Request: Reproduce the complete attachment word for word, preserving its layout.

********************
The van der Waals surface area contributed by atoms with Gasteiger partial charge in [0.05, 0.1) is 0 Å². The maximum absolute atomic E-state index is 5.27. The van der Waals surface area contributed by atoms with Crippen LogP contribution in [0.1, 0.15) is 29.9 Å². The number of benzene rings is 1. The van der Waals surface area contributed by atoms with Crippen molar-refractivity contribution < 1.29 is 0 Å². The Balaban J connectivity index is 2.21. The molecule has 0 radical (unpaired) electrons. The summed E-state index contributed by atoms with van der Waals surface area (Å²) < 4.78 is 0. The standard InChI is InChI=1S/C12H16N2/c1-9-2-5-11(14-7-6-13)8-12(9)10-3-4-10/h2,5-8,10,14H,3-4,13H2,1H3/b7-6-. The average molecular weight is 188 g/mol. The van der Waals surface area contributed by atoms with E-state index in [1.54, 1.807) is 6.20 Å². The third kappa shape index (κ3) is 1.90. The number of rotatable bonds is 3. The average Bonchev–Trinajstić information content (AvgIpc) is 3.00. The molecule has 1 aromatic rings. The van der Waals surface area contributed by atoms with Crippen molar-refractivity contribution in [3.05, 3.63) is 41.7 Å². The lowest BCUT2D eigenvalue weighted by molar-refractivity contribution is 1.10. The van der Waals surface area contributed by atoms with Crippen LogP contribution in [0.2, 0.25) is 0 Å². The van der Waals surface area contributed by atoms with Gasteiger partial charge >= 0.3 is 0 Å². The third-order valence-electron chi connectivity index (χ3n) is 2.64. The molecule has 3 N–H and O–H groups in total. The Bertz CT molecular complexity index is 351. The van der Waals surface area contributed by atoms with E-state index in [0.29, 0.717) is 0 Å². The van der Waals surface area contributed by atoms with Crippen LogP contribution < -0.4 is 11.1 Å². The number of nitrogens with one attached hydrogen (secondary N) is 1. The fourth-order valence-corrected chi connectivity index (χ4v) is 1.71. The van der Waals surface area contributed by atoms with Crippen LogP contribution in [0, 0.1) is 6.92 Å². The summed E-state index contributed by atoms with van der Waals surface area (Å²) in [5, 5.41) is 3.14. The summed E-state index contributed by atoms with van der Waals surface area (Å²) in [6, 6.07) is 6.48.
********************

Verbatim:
The van der Waals surface area contributed by atoms with Gasteiger partial charge in [0.05, 0.1) is 0 Å². The maximum absolute atomic E-state index is 5.27. The van der Waals surface area contributed by atoms with Crippen LogP contribution in [0.1, 0.15) is 29.9 Å². The number of benzene rings is 1. The van der Waals surface area contributed by atoms with Crippen molar-refractivity contribution < 1.29 is 0 Å². The Balaban J connectivity index is 2.21. The molecule has 0 radical (unpaired) electrons. The summed E-state index contributed by atoms with van der Waals surface area (Å²) < 4.78 is 0. The standard InChI is InChI=1S/C12H16N2/c1-9-2-5-11(14-7-6-13)8-12(9)10-3-4-10/h2,5-8,10,14H,3-4,13H2,1H3/b7-6-. The average molecular weight is 188 g/mol. The van der Waals surface area contributed by atoms with E-state index in [1.54, 1.807) is 6.20 Å². The third kappa shape index (κ3) is 1.90. The number of rotatable bonds is 3. The average Bonchev–Trinajstić information content (AvgIpc) is 3.00. The molecule has 1 aromatic rings. The van der Waals surface area contributed by atoms with Crippen molar-refractivity contribution in [3.05, 3.63) is 41.7 Å². The lowest BCUT2D eigenvalue weighted by molar-refractivity contribution is 1.10. The van der Waals surface area contributed by atoms with Crippen LogP contribution in [0.2, 0.25) is 0 Å². The van der Waals surface area contributed by atoms with Gasteiger partial charge >= 0.3 is 0 Å². The third-order valence-electron chi connectivity index (χ3n) is 2.64. The molecule has 3 N–H and O–H groups in total. The Bertz CT molecular complexity index is 351. The van der Waals surface area contributed by atoms with E-state index in [0.29, 0.717) is 0 Å². The van der Waals surface area contributed by atoms with Crippen LogP contribution < -0.4 is 11.1 Å². The number of nitrogens with one attached hydrogen (secondary N) is 1. The fourth-order valence-corrected chi connectivity index (χ4v) is 1.71. The van der Waals surface area contributed by atoms with Crippen LogP contribution in [0, 0.1) is 6.92 Å². The summed E-state index contributed by atoms with van der Waals surface area (Å²) in [5, 5.41) is 3.14. The summed E-state index contributed by atoms with van der Waals surface area (Å²) in [6, 6.07) is 6.48.